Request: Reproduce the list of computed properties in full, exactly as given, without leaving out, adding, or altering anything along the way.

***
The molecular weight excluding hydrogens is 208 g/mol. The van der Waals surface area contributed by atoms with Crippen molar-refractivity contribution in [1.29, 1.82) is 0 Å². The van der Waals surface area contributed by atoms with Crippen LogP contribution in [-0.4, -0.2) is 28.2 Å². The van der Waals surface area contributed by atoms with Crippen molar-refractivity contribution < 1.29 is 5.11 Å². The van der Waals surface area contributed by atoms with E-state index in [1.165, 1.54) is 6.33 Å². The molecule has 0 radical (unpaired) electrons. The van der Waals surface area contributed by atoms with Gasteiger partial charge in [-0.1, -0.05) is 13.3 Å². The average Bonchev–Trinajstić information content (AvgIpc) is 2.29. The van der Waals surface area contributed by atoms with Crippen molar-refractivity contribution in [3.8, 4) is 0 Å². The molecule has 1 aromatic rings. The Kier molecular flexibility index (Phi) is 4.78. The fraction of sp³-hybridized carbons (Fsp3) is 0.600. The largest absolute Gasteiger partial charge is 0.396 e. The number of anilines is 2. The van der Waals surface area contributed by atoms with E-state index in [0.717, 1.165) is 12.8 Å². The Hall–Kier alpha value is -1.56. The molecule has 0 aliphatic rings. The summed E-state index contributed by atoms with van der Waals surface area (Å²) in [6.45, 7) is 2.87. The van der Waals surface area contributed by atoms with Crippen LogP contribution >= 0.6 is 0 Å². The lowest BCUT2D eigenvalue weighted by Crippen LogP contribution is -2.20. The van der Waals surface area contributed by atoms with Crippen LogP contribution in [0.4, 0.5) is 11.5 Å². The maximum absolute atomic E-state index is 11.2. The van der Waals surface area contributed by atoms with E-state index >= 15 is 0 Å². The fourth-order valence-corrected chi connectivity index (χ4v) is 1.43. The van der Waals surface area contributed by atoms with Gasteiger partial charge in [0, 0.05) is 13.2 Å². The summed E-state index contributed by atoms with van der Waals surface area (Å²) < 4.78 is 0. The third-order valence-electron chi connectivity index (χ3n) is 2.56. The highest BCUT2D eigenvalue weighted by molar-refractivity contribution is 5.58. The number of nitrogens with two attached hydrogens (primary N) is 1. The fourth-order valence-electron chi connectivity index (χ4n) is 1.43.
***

The molecular weight excluding hydrogens is 208 g/mol. The van der Waals surface area contributed by atoms with Crippen molar-refractivity contribution in [1.29, 1.82) is 0 Å². The van der Waals surface area contributed by atoms with Crippen LogP contribution in [-0.4, -0.2) is 28.2 Å². The van der Waals surface area contributed by atoms with Crippen molar-refractivity contribution < 1.29 is 5.11 Å². The van der Waals surface area contributed by atoms with E-state index in [1.165, 1.54) is 6.33 Å². The molecule has 0 radical (unpaired) electrons. The van der Waals surface area contributed by atoms with Gasteiger partial charge in [-0.1, -0.05) is 13.3 Å². The average Bonchev–Trinajstić information content (AvgIpc) is 2.29. The van der Waals surface area contributed by atoms with Crippen molar-refractivity contribution in [3.8, 4) is 0 Å². The molecule has 1 aromatic rings. The Kier molecular flexibility index (Phi) is 4.78. The fraction of sp³-hybridized carbons (Fsp3) is 0.600. The largest absolute Gasteiger partial charge is 0.396 e. The number of anilines is 2. The van der Waals surface area contributed by atoms with E-state index in [0.717, 1.165) is 12.8 Å². The Hall–Kier alpha value is -1.56. The molecule has 0 aliphatic rings. The summed E-state index contributed by atoms with van der Waals surface area (Å²) in [6.45, 7) is 2.87. The van der Waals surface area contributed by atoms with Crippen LogP contribution >= 0.6 is 0 Å². The lowest BCUT2D eigenvalue weighted by Crippen LogP contribution is -2.20. The van der Waals surface area contributed by atoms with Crippen LogP contribution in [0.4, 0.5) is 11.5 Å². The maximum absolute atomic E-state index is 11.2. The van der Waals surface area contributed by atoms with E-state index >= 15 is 0 Å². The fourth-order valence-corrected chi connectivity index (χ4v) is 1.43. The van der Waals surface area contributed by atoms with Gasteiger partial charge in [0, 0.05) is 13.2 Å². The summed E-state index contributed by atoms with van der Waals surface area (Å²) < 4.78 is 0. The third-order valence-electron chi connectivity index (χ3n) is 2.56. The highest BCUT2D eigenvalue weighted by molar-refractivity contribution is 5.58. The number of nitrogens with two attached hydrogens (primary N) is 1. The fourth-order valence-electron chi connectivity index (χ4n) is 1.43.